Recession-proofing for Canadian retirees

How to fortify your portfolio and retirement income-stream in the event of a recession

Andrew Willis 16 April, 2019 | 2:00PM

 

 


Andrew Willis: Talks of a recession are nothing new in Canada. We've had what's been called an extended bull market and we've been watching both the Canadian housing market and household debt levels heat up. And to top it off, we're seeing short-term interest rates move higher than long-term rates, a phenomenon known as an inverted yield curve, which economists suggest is a sign of a looming recession or at least a poorer long-term outlook.

To help us avoid becoming poorer in the event of a recession, in this two-part series we're going to get personal finance best practices and investing advice to help prepare Canadians at each end of the consumer and investor spectrum, millennials and retirees, with implications for all investors out there. Today, we are going to start with advice for retiree households and we are joined by Howard Kabot, VP of Financial Planning at RBC Wealth Management, to discuss how to best financially fortify those golden years.

Howard, thank you very much for joining us today.

Howard Kabot: Nice to be here.

Willis: When someone walks up to you and they are a retiree, and they ask you, how to best prepare themselves for an uncertain economic environment, what are the first few things that you say?

Kabot: Well, we usually start off with having their financial house in order. One of the things we like to recommend is having a financial plan done. Retirees typically will have a financial plan. So, the first place to start would be to pull out the financial plan that was done a few years ago and get that updated. Go to your financial advisor and have him or her update that plan. If it's not the case, then having a financial plan prepared as a new plan is really important. It will identify risks that you may be exposed to and also opportunities to pursue as you go through your retired years.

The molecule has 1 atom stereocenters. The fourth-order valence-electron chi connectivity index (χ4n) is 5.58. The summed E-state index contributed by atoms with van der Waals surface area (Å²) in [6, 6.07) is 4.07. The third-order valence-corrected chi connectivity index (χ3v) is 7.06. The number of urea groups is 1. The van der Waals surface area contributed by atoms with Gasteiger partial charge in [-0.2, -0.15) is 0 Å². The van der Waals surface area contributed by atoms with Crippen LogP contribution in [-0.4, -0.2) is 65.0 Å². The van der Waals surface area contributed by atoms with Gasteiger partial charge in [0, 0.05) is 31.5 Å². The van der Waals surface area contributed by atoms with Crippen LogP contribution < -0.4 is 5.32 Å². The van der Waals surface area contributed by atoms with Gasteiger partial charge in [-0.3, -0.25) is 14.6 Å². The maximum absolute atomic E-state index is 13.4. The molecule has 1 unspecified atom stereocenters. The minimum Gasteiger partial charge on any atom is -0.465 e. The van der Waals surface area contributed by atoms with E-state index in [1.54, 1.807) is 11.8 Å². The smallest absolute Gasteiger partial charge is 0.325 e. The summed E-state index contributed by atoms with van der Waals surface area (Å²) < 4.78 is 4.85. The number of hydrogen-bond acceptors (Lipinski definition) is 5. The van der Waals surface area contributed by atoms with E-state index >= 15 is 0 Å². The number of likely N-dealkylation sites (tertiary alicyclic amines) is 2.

Willis: Speaking of risks, what are some of the ways that retirees can help manage their debt levels?

Kabot: Retirees typically hopefully don't have mortgage and have very little debt. But if debt is a concern for a retired person, especially if they have credit card debt or other high interest debt, then that should be eliminated. One of the best ways to do that is to take out a credit line or consolidate all of your debt through a credit line. One of the nice things actually if we do get a recession and interest rates are low, is that it helps to manage your debt level because rates will be low. But ideally you want to try to eliminate as much of the high interest debt as possible.

Willis: And how about on the other side with income? How can retirees best protect the income they are receiving through retirement?

Kabot: Retirees typically are drawing on pensions or they will have RRIF income. Defined benefit pension plans are pretty well protected because the benefit is defined and protected. But defined contribution plans or a RRIF or RRSP assets maybe exposed to the markets, both the bond and equity markets. So, retirees should be conscious of the type of equities they have in those plans. They could be overexposed, and it could result in a plan reduction. But if they do have an income stream from a RRIF, an OAS, or CPP, that's very healthy income. They should split that with their spouses come tax time because you can do that. And annuities actually can also be a very good source of cash flow for retirees. I know in low interest environments typically they don't want to do that and that's understandable. But depending on your age an annuity can be a very good source of income.

Willis: And then lastly, for those investors looking to fine tune their investment portfolios, what advice do you have for these people?

Kabot: Typically, in recessions and even as retirees get older, they want to stay away from equities. We have a rule of thumb generally that use 100 minus your age. So, if you are 70-years-old, your equity exposure should be 30%, et cetera. This could be a good rule of thumb to follow, not necessarily for everybody. Equities can be a very good part of a very well-managed portfolio, especially if you've got some good companies in there that spin off some very good dividends. Dividends can be very healthy, and they are stable, and they are even very tax efficient in a non-registered plan.

Willis: Howard, thank you very much for joining us today.

Kabot: My pleasure.

Willis: For Morningstar, I'm Andrew Willis.

About Author

Andrew Willis

Andrew Willis  Andrew Willis is a content editor for Morningstar.ca.